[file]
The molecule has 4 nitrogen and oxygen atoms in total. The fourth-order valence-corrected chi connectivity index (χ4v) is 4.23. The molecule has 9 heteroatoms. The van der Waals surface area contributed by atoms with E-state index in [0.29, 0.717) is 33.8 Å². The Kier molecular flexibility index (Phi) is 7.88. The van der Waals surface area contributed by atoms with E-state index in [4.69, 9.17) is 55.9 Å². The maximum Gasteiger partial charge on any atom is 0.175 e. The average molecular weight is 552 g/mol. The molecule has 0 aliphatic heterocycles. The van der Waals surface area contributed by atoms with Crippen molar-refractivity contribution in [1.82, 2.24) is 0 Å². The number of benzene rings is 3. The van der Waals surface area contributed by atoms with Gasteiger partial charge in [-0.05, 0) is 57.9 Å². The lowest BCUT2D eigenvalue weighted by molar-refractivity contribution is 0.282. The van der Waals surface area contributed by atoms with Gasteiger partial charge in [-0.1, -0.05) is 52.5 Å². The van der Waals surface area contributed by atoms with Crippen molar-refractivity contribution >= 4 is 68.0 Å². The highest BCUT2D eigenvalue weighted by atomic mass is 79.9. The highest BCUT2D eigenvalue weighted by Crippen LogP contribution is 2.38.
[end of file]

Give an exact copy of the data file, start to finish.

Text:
The molecule has 4 nitrogen and oxygen atoms in total. The fourth-order valence-corrected chi connectivity index (χ4v) is 4.23. The molecule has 9 heteroatoms. The van der Waals surface area contributed by atoms with E-state index in [0.29, 0.717) is 33.8 Å². The Kier molecular flexibility index (Phi) is 7.88. The van der Waals surface area contributed by atoms with E-state index in [4.69, 9.17) is 55.9 Å². The maximum Gasteiger partial charge on any atom is 0.175 e. The average molecular weight is 552 g/mol. The molecule has 0 aliphatic heterocycles. The van der Waals surface area contributed by atoms with Crippen molar-refractivity contribution in [1.82, 2.24) is 0 Å². The number of benzene rings is 3. The van der Waals surface area contributed by atoms with Gasteiger partial charge in [-0.05, 0) is 57.9 Å². The lowest BCUT2D eigenvalue weighted by molar-refractivity contribution is 0.282. The van der Waals surface area contributed by atoms with Gasteiger partial charge in [-0.1, -0.05) is 52.5 Å². The van der Waals surface area contributed by atoms with Crippen molar-refractivity contribution >= 4 is 68.0 Å². The highest BCUT2D eigenvalue weighted by atomic mass is 79.9. The highest BCUT2D eigenvalue weighted by Crippen LogP contribution is 2.38.